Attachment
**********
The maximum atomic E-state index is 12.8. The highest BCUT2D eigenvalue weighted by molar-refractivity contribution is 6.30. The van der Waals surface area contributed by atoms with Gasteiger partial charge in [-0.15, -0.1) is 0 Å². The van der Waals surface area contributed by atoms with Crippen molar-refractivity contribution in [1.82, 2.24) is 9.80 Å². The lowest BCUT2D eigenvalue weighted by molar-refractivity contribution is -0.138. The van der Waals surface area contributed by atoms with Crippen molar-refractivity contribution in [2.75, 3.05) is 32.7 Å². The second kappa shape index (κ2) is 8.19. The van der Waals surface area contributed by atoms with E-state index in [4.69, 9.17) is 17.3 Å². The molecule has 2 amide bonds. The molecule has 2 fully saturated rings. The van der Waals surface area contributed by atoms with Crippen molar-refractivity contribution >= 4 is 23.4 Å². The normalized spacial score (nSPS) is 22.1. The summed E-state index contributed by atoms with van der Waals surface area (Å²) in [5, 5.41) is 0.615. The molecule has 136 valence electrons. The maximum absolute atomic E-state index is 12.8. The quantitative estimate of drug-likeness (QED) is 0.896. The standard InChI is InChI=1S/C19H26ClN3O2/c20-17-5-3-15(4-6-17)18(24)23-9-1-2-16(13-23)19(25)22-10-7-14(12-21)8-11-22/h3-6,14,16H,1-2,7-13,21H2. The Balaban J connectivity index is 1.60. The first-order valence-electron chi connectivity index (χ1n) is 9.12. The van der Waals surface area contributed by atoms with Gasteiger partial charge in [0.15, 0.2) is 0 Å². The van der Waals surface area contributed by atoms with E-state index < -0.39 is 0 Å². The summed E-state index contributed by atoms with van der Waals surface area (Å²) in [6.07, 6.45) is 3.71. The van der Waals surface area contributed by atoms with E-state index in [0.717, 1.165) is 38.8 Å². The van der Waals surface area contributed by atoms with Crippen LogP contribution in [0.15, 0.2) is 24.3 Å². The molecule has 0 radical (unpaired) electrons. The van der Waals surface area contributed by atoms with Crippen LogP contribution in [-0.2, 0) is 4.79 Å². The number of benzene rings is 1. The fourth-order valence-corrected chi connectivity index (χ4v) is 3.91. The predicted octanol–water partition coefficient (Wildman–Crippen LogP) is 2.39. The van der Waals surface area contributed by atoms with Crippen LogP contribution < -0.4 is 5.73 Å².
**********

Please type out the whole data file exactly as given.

The maximum atomic E-state index is 12.8. The highest BCUT2D eigenvalue weighted by molar-refractivity contribution is 6.30. The van der Waals surface area contributed by atoms with Gasteiger partial charge in [-0.15, -0.1) is 0 Å². The van der Waals surface area contributed by atoms with Crippen molar-refractivity contribution in [1.82, 2.24) is 9.80 Å². The lowest BCUT2D eigenvalue weighted by molar-refractivity contribution is -0.138. The van der Waals surface area contributed by atoms with Crippen molar-refractivity contribution in [2.75, 3.05) is 32.7 Å². The second kappa shape index (κ2) is 8.19. The van der Waals surface area contributed by atoms with E-state index in [4.69, 9.17) is 17.3 Å². The molecule has 2 amide bonds. The molecule has 2 fully saturated rings. The van der Waals surface area contributed by atoms with Crippen molar-refractivity contribution >= 4 is 23.4 Å². The normalized spacial score (nSPS) is 22.1. The summed E-state index contributed by atoms with van der Waals surface area (Å²) in [5, 5.41) is 0.615. The molecule has 136 valence electrons. The maximum absolute atomic E-state index is 12.8. The quantitative estimate of drug-likeness (QED) is 0.896. The standard InChI is InChI=1S/C19H26ClN3O2/c20-17-5-3-15(4-6-17)18(24)23-9-1-2-16(13-23)19(25)22-10-7-14(12-21)8-11-22/h3-6,14,16H,1-2,7-13,21H2. The Balaban J connectivity index is 1.60. The first-order valence-electron chi connectivity index (χ1n) is 9.12. The van der Waals surface area contributed by atoms with Gasteiger partial charge in [0.15, 0.2) is 0 Å². The van der Waals surface area contributed by atoms with E-state index < -0.39 is 0 Å². The summed E-state index contributed by atoms with van der Waals surface area (Å²) in [6.07, 6.45) is 3.71. The van der Waals surface area contributed by atoms with E-state index in [0.717, 1.165) is 38.8 Å². The van der Waals surface area contributed by atoms with Crippen LogP contribution in [0.15, 0.2) is 24.3 Å². The molecule has 0 radical (unpaired) electrons. The van der Waals surface area contributed by atoms with Crippen LogP contribution in [-0.2, 0) is 4.79 Å². The number of benzene rings is 1. The fourth-order valence-corrected chi connectivity index (χ4v) is 3.91. The predicted octanol–water partition coefficient (Wildman–Crippen LogP) is 2.39. The van der Waals surface area contributed by atoms with Crippen LogP contribution < -0.4 is 5.73 Å².